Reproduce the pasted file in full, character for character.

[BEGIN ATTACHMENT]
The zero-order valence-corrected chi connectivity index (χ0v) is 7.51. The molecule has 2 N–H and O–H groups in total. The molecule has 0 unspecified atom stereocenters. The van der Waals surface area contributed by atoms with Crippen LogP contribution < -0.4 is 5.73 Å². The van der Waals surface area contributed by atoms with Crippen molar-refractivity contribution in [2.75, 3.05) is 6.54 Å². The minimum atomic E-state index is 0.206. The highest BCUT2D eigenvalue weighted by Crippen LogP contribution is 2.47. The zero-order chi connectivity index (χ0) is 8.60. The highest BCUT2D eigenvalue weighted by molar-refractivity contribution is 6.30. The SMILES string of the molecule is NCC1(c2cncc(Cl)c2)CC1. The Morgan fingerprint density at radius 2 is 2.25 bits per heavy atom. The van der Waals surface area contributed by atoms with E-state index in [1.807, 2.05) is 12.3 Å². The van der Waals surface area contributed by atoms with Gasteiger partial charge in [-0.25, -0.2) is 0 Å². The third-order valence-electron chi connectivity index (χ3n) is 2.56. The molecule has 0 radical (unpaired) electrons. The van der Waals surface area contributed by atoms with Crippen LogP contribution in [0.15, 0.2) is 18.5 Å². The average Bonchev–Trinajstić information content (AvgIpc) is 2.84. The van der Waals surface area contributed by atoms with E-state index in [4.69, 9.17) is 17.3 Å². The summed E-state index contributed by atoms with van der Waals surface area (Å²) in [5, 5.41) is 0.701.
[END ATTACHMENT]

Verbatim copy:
The zero-order valence-corrected chi connectivity index (χ0v) is 7.51. The molecule has 2 N–H and O–H groups in total. The molecule has 0 unspecified atom stereocenters. The van der Waals surface area contributed by atoms with Crippen LogP contribution < -0.4 is 5.73 Å². The van der Waals surface area contributed by atoms with Crippen molar-refractivity contribution in [2.75, 3.05) is 6.54 Å². The minimum atomic E-state index is 0.206. The highest BCUT2D eigenvalue weighted by Crippen LogP contribution is 2.47. The zero-order chi connectivity index (χ0) is 8.60. The highest BCUT2D eigenvalue weighted by molar-refractivity contribution is 6.30. The SMILES string of the molecule is NCC1(c2cncc(Cl)c2)CC1. The Morgan fingerprint density at radius 2 is 2.25 bits per heavy atom. The van der Waals surface area contributed by atoms with E-state index in [1.807, 2.05) is 12.3 Å². The van der Waals surface area contributed by atoms with Gasteiger partial charge in [-0.25, -0.2) is 0 Å². The third-order valence-electron chi connectivity index (χ3n) is 2.56. The molecule has 0 radical (unpaired) electrons. The van der Waals surface area contributed by atoms with Crippen LogP contribution in [0.15, 0.2) is 18.5 Å². The average Bonchev–Trinajstić information content (AvgIpc) is 2.84. The van der Waals surface area contributed by atoms with E-state index in [4.69, 9.17) is 17.3 Å². The summed E-state index contributed by atoms with van der Waals surface area (Å²) in [5, 5.41) is 0.701.